• Cohn, Rachel & David Levithan. Nick & Norah’s Infinite Playlist (ISBN 9780375835339): Nick’s the straight bass player in a queercore band. Norah’s a college-bound senior, fully aware that her parents would probably disown her for being out at a loud and sweaty club when she could be working on college applications. When word gets out that indie rock idols Where’s Fluffy? are playing a secret show, Nick’s world and Norah’s world collide as they bond, bicker, and bond again while searching the New York City streets and find themselves on the heady precipice of budding romance. The 2008 film version starring Michael Cera and Kat Dennings—while emotionally similar to the tone of the novel—remixes the story’s major elements. In other words? Read this sucker for the full scoop on these mix CD aficionados.
  • Going, K.L. Fat Kid Rules the World (ISBN 9780142402085): Weighing almost 300 pounds, lonely Troy is nearly ready to end his life when a chance meeting in a train station with scrappy, homeless Curt alters his outlook. Curt demands nothing from Troy that afternoon except a meal, and so begins the teen duo’s hesitant steps toward friendship. This poignant book examines the transformative power of both music and camaraderie as the boys navigate life’s difficulties and channel their energies into making music. The raucous noise and stomach-churning stage presence they cultivate as the founding members of Rage/Tectonic are nothing short of exhilarating, and echoes of Troy’s formidable drumming skills will pound in your skull for days.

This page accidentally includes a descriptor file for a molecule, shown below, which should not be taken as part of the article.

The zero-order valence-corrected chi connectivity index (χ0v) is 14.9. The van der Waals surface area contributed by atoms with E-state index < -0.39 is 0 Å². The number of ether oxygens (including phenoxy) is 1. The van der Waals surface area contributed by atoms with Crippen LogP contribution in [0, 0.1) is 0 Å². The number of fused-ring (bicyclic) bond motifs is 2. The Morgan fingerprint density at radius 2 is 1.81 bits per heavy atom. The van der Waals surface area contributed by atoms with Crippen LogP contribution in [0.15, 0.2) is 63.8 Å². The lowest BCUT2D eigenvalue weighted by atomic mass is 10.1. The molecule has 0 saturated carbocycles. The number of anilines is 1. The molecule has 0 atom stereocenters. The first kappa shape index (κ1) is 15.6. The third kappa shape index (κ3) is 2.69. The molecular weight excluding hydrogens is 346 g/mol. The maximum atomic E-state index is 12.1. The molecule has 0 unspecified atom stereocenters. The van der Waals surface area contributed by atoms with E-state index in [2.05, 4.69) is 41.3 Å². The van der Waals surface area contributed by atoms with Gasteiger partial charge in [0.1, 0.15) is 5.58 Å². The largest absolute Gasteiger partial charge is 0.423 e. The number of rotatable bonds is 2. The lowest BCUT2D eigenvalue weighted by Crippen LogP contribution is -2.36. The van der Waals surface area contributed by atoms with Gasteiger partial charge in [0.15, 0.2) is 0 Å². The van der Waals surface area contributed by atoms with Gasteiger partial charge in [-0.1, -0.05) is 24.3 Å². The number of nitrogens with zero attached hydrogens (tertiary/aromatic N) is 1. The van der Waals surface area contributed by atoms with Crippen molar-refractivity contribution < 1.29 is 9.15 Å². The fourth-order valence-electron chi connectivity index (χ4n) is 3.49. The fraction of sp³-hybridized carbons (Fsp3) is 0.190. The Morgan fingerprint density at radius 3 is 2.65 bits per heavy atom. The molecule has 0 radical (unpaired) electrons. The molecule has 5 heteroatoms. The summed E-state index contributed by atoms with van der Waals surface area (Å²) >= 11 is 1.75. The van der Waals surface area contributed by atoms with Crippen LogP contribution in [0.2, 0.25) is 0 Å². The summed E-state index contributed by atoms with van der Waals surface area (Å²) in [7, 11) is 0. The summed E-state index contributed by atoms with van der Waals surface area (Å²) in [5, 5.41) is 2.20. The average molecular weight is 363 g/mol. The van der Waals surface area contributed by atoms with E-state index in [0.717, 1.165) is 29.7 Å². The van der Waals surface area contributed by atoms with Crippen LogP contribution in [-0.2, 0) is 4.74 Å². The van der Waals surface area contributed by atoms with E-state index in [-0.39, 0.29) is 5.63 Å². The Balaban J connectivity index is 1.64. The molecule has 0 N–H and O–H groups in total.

• John, Antony. Five Flavors of Dumb (ISBN 9780803734333): When sloppy garage rock band Dumb’s amp literally catches fire during an unauthorized performance on the front steps of their Seattle-area high school, Piper lights a flame of her own. On impulse, she presents the band with a challenge. If she can find them a paid gig in one month, she wants Dumb to make her the band’s official manager. This is no easy feat for a person who has never heard a note of Dumb’s music clearly. Profoundly hearing impaired since age six, Piper relies on her lip-reading abilities, residual hearing, and the vibrations produced by sound to experience and critique the band’s work. She observes Dumb’s magnificent moments and epic meltdowns through keen eyes and with fierce wit in this musical coming-of-age tale.